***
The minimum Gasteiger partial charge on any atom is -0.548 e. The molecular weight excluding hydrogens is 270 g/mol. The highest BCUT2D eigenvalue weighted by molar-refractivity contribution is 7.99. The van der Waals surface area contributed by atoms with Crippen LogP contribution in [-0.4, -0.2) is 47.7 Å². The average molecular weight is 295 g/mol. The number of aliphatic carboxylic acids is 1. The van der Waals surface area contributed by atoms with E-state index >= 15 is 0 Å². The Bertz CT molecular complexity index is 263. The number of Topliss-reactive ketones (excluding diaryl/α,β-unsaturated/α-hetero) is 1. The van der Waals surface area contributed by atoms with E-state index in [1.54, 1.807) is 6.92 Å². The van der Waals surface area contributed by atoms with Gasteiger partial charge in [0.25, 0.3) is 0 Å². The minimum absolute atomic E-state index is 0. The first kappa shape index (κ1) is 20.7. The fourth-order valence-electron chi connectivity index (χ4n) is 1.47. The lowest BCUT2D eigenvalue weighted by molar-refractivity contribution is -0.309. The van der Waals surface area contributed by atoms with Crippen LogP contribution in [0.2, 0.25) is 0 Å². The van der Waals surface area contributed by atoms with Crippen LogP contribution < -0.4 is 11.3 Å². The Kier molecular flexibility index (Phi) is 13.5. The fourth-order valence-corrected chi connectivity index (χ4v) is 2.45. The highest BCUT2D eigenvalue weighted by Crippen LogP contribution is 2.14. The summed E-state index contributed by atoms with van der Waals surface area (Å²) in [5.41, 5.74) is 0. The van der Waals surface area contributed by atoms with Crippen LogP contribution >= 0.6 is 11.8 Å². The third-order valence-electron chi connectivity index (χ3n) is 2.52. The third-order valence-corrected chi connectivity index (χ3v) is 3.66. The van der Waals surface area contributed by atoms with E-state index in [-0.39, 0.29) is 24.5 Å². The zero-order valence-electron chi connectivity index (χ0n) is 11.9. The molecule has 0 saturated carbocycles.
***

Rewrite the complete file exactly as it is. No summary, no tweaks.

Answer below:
The minimum Gasteiger partial charge on any atom is -0.548 e. The molecular weight excluding hydrogens is 270 g/mol. The highest BCUT2D eigenvalue weighted by molar-refractivity contribution is 7.99. The van der Waals surface area contributed by atoms with Crippen LogP contribution in [-0.4, -0.2) is 47.7 Å². The average molecular weight is 295 g/mol. The number of aliphatic carboxylic acids is 1. The van der Waals surface area contributed by atoms with E-state index >= 15 is 0 Å². The Bertz CT molecular complexity index is 263. The number of Topliss-reactive ketones (excluding diaryl/α,β-unsaturated/α-hetero) is 1. The van der Waals surface area contributed by atoms with E-state index in [1.54, 1.807) is 6.92 Å². The van der Waals surface area contributed by atoms with Gasteiger partial charge in [0.25, 0.3) is 0 Å². The minimum absolute atomic E-state index is 0. The first kappa shape index (κ1) is 20.7. The fourth-order valence-electron chi connectivity index (χ4n) is 1.47. The lowest BCUT2D eigenvalue weighted by molar-refractivity contribution is -0.309. The van der Waals surface area contributed by atoms with Crippen LogP contribution in [0.2, 0.25) is 0 Å². The van der Waals surface area contributed by atoms with Crippen LogP contribution < -0.4 is 11.3 Å². The Kier molecular flexibility index (Phi) is 13.5. The fourth-order valence-corrected chi connectivity index (χ4v) is 2.45. The highest BCUT2D eigenvalue weighted by Crippen LogP contribution is 2.14. The summed E-state index contributed by atoms with van der Waals surface area (Å²) in [5.41, 5.74) is 0. The van der Waals surface area contributed by atoms with Crippen LogP contribution >= 0.6 is 11.8 Å². The third-order valence-electron chi connectivity index (χ3n) is 2.52. The third-order valence-corrected chi connectivity index (χ3v) is 3.66. The van der Waals surface area contributed by atoms with E-state index in [-0.39, 0.29) is 24.5 Å². The zero-order valence-electron chi connectivity index (χ0n) is 11.9. The molecule has 0 saturated carbocycles.